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Title: Queuing Up

Abstract

The knowledge base of the electric power system engineering community continues to grow with installed capacity of wind generation in North America. While this process has certainly occurred at other times in the industry with other technologies, the relatively explosive growth, the compressed time frames from project conception to commissioning, and the unconventional characteristics of wind generation make this period in the industry somewhat unique. Large wind generation facilities are necessarily evolving to look more and more like conventional generating plants in terms of their ability to interact with the transmission network in a way that does not compromise performance or system reliability. Such an evolution has only been possible through the cumulative contributions of an ever-growing number of power system engineers who have delved into the unique technologies and technical challenges presented by wind generation. The industry is still only part of the way up the learning curve, however. Numerous technical challenges remain, and as has been found, each new wind generation facility has the potential to generate some new questions. With the IEEE PES expanding its presence and activities in this increasingly significant commercial arena, the prospects for staying "ahead of the curve" are brightened.

Authors:
 [1];  [2];  [3];  [4];  [5];  [6]
  1. GE
  2. Enenex
  3. Public Service of New Mexico
  4. IEEE Industrial Applications Society
  5. Not Specified
  6. ORNL
Publication Date:
Research Org.:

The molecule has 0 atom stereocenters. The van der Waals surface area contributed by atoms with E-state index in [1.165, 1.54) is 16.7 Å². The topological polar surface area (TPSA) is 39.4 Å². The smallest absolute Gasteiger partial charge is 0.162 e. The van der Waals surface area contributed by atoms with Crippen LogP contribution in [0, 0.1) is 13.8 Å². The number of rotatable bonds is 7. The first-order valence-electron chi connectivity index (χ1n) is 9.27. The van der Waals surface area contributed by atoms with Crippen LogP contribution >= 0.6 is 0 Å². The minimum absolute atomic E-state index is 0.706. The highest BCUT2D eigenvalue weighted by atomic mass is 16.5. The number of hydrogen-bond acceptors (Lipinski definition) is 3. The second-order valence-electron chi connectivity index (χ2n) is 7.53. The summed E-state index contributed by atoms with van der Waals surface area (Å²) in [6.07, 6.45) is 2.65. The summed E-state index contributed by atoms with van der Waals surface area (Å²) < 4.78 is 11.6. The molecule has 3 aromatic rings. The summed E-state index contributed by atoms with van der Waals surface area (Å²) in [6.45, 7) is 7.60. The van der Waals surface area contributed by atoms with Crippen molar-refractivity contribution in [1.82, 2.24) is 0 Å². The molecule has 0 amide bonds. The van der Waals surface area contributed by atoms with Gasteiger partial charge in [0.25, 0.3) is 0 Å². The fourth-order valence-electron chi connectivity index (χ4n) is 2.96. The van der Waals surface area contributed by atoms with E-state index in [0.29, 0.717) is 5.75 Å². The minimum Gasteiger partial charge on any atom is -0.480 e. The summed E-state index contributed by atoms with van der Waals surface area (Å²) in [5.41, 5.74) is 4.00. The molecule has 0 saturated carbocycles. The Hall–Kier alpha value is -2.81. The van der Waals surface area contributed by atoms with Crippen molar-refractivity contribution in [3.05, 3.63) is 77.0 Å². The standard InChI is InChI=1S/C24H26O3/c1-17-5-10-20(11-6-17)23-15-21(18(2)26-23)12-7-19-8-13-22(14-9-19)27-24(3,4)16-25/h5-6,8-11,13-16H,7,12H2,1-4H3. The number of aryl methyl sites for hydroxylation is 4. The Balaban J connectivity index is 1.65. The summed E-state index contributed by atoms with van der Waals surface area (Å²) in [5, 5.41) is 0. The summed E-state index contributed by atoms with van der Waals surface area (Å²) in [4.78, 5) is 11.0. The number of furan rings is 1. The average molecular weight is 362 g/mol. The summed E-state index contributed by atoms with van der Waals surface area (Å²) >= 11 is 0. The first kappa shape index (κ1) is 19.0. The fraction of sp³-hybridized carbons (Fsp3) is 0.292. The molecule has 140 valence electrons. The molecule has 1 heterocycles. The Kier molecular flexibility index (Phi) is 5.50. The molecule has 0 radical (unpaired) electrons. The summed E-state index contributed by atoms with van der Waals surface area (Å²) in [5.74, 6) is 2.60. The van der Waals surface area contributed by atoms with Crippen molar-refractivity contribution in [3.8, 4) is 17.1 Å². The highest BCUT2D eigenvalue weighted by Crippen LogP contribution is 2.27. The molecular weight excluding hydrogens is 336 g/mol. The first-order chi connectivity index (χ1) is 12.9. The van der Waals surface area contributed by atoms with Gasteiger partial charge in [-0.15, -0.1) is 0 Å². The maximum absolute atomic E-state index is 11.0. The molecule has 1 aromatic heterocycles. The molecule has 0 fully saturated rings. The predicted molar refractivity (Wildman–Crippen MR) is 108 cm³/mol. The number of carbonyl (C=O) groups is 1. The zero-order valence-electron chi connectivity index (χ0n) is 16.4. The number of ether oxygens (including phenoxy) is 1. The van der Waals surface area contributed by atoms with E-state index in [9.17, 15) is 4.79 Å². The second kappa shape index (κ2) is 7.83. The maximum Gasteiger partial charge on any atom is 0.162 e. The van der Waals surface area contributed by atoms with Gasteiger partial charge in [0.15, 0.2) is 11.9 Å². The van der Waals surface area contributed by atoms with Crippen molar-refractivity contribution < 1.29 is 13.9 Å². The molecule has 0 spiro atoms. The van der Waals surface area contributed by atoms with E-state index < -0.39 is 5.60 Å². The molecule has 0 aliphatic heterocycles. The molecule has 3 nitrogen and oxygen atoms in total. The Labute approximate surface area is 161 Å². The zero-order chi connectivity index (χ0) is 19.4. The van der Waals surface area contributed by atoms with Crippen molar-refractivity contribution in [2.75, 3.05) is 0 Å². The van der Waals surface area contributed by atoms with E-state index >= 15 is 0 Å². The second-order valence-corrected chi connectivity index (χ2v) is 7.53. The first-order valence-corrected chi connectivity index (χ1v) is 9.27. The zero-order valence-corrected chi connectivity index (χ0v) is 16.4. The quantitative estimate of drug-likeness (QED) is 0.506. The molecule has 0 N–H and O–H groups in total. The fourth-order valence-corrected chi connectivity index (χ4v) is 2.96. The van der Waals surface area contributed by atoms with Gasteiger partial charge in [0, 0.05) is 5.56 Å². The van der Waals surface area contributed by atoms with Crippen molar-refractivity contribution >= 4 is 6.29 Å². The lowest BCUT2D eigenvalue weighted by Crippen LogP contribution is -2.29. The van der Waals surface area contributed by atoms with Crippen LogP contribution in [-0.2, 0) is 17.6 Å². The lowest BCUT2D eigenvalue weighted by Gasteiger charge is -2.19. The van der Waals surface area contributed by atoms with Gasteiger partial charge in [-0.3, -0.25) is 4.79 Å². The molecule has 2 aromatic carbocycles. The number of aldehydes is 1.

Oak Ridge National Lab. (ORNL), Oak Ridge, TN (United States)
Sponsoring Org.:
USDOE Office of Energy Efficiency and Renewable Energy (EERE)
OSTI Identifier:
970464
DOE Contract Number:  
DE-AC05-00OR22725
Resource Type:
Journal Article
Resource Relation:
Journal Name: IEEE Power and Energy Magazine; Journal Volume: 5; Journal Issue: 6
Country of Publication:
United States
Language:
English
Subject:
24 POWER TRANSMISSION AND DISTRIBUTION; CAPACITY; COMMISSIONING; ENGINEERS; EXPLOSIVES; KNOWLEDGE BASE; LEARNING; PERFORMANCE; POWER SYSTEMS; RELIABILITY

Citation Formats

Miller, Nicholas, Zavadil, Robert, Ellis, Abraham, Muljadi, Eduard, Camm, Ernst, and Kirby, Brendan J. Queuing Up. United States: N. p., 2007. Web.
Miller, Nicholas, Zavadil, Robert, Ellis, Abraham, Muljadi, Eduard, Camm, Ernst, & Kirby, Brendan J. Queuing Up. United States.
Miller, Nicholas, Zavadil, Robert, Ellis, Abraham, Muljadi, Eduard, Camm, Ernst, and Kirby, Brendan J. Mon . "Queuing Up". United States. doi:.
@article{osti_970464,
title = {Queuing Up},
author = {Miller, Nicholas and Zavadil, Robert and Ellis, Abraham and Muljadi, Eduard and Camm, Ernst and Kirby, Brendan J},
abstractNote = {The knowledge base of the electric power system engineering community continues to grow with installed capacity of wind generation in North America. While this process has certainly occurred at other times in the industry with other technologies, the relatively explosive growth, the compressed time frames from project conception to commissioning, and the unconventional characteristics of wind generation make this period in the industry somewhat unique. Large wind generation facilities are necessarily evolving to look more and more like conventional generating plants in terms of their ability to interact with the transmission network in a way that does not compromise performance or system reliability. Such an evolution has only been possible through the cumulative contributions of an ever-growing number of power system engineers who have delved into the unique technologies and technical challenges presented by wind generation. The industry is still only part of the way up the learning curve, however. Numerous technical challenges remain, and as has been found, each new wind generation facility has the potential to generate some new questions. With the IEEE PES expanding its presence and activities in this increasingly significant commercial arena, the prospects for staying "ahead of the curve" are brightened.},
doi = {},
journal = {IEEE Power and Energy Magazine},
number = 6,
volume = 5,
place = {United States},
year = {Mon Jan 01 00:00:00 EST 2007},
month = {Mon Jan 01 00:00:00 EST 2007}
}